Friday, May 28, 2010

Waiting Room

The waiting room past the outer waiting room is full to capacity. Waiting room. It's where women sit, their offending breasts partially concealed by poorly designed hospital-wear. They sit elbow to elbow, focused intently on their outdated magazine, or the book they brought along for amusement - if there is any to be had.

Some, like me just sit staring - at the paled hues of the walls; at the posters cautioning that these procedures could harm pregnancies, and reminding us to turn off our cell phones. Everyone has their own technique for masquerading their fears, but the eyes don't lie.

The waiting; it's trying and terrifying. Boobs in vices, needled, squeezed, examined, scanned and then tested some more.

Old ladies; younger women; ladies in running shoes, strappy sandals, and flip flops. Breast cancer does not discriminate. Here, we are all ladies in waiting ...
I am not the one being tested; I am just along for support for my loved one.

You may be interested in a previous post I wrote:  Clamp Down on Breast Cancer.


  1. We get a mobile mammogram vehicle round this way, with pretty good appointment systems that mean it's virtually straight in, almost as soon as you arrive - not much waiting around at all...

  2. My heart is with the person you are supporting. My sister and I were just talking about how many people we know have breast cancer. It's more than I can count on one hand. Sad.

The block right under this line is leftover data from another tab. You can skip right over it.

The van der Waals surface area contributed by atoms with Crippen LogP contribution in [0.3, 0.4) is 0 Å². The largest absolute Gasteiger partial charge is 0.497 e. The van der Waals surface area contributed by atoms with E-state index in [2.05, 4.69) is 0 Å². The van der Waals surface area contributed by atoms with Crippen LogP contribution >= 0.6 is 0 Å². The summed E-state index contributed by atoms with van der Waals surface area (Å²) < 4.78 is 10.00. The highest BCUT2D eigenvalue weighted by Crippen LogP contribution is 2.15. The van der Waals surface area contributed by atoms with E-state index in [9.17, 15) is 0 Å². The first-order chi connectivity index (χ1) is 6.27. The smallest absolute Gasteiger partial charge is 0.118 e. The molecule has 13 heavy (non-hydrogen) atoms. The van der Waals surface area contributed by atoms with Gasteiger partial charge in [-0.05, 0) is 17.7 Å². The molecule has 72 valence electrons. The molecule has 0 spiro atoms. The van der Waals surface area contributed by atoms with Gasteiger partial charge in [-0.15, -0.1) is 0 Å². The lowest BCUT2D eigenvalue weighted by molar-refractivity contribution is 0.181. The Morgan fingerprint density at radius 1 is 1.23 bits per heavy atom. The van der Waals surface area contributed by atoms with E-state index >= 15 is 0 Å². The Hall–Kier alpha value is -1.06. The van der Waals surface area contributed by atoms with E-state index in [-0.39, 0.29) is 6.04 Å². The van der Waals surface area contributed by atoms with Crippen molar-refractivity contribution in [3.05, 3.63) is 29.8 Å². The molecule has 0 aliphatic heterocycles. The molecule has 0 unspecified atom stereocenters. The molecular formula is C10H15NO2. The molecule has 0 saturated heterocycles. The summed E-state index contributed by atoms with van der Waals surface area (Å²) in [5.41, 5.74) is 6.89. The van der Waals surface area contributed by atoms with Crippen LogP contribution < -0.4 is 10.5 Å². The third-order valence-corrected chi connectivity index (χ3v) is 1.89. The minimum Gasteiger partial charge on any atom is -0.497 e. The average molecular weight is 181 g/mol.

3. Oh, I'm so glad you weren't there for a biopsy heart was in my throat...But I am so very, very sorry for your friend...Sending love and prayers...Janine XOXO

    P.S. My word verification? angst! How's that for appropriate! XO

  4. I look back and realise until the day I go my diagnosis I did it all alone. No-one to hold my hand till my son came home, not cause I'd asked but because he knew I'd want him there to hear the news. I can never forget or be thankful enough for that love. Or my sister's when she took me in for surgery and cared for me so much in the following weeks.
    Breast cancer sucks, but weirdly I'm thankful I've had it, it's made me a better person.
    I hope the person you were with does okay.

  5. My thoughts and prayers are with the person you are supporting. It's a scary road to walk, I clearly remember walking it just a few years back. It was nice to have someone with me to make it a little less scary and a little less lonely.


I've made it easier to comment - no nasty word verification. So let me know you dropped by.